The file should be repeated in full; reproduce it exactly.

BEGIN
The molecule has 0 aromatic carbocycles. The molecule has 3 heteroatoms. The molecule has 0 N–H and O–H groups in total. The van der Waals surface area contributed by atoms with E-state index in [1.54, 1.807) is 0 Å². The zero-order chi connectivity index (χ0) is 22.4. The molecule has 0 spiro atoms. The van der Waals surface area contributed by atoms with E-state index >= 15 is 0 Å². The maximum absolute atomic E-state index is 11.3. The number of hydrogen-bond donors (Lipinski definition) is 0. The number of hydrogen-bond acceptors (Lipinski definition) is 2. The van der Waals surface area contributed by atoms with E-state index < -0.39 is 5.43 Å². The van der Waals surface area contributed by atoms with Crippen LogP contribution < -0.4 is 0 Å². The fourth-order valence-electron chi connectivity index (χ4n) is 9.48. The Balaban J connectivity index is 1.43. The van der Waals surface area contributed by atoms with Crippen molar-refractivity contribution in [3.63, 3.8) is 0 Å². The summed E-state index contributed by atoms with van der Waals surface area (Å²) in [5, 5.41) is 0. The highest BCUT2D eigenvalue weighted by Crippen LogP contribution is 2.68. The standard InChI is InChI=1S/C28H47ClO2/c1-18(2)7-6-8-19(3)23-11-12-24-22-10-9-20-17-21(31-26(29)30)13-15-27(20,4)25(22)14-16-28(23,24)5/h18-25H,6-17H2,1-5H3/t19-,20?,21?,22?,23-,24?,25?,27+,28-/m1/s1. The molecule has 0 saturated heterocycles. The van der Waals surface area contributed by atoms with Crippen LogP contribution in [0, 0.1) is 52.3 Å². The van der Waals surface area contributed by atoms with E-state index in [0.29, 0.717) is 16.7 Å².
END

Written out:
The molecule has 0 aromatic carbocycles. The molecule has 3 heteroatoms. The molecule has 0 N–H and O–H groups in total. The van der Waals surface area contributed by atoms with E-state index in [1.54, 1.807) is 0 Å². The zero-order chi connectivity index (χ0) is 22.4. The molecule has 0 spiro atoms. The van der Waals surface area contributed by atoms with E-state index >= 15 is 0 Å². The maximum absolute atomic E-state index is 11.3. The number of hydrogen-bond donors (Lipinski definition) is 0. The number of hydrogen-bond acceptors (Lipinski definition) is 2. The van der Waals surface area contributed by atoms with E-state index < -0.39 is 5.43 Å². The van der Waals surface area contributed by atoms with Crippen LogP contribution < -0.4 is 0 Å². The fourth-order valence-electron chi connectivity index (χ4n) is 9.48. The Balaban J connectivity index is 1.43. The van der Waals surface area contributed by atoms with Crippen molar-refractivity contribution in [3.63, 3.8) is 0 Å². The summed E-state index contributed by atoms with van der Waals surface area (Å²) in [5, 5.41) is 0. The highest BCUT2D eigenvalue weighted by Crippen LogP contribution is 2.68. The standard InChI is InChI=1S/C28H47ClO2/c1-18(2)7-6-8-19(3)23-11-12-24-22-10-9-20-17-21(31-26(29)30)13-15-27(20,4)25(22)14-16-28(23,24)5/h18-25H,6-17H2,1-5H3/t19-,20?,21?,22?,23-,24?,25?,27+,28-/m1/s1. The molecule has 0 saturated heterocycles. The van der Waals surface area contributed by atoms with Crippen LogP contribution in [0, 0.1) is 52.3 Å². The van der Waals surface area contributed by atoms with E-state index in [0.29, 0.717) is 16.7 Å².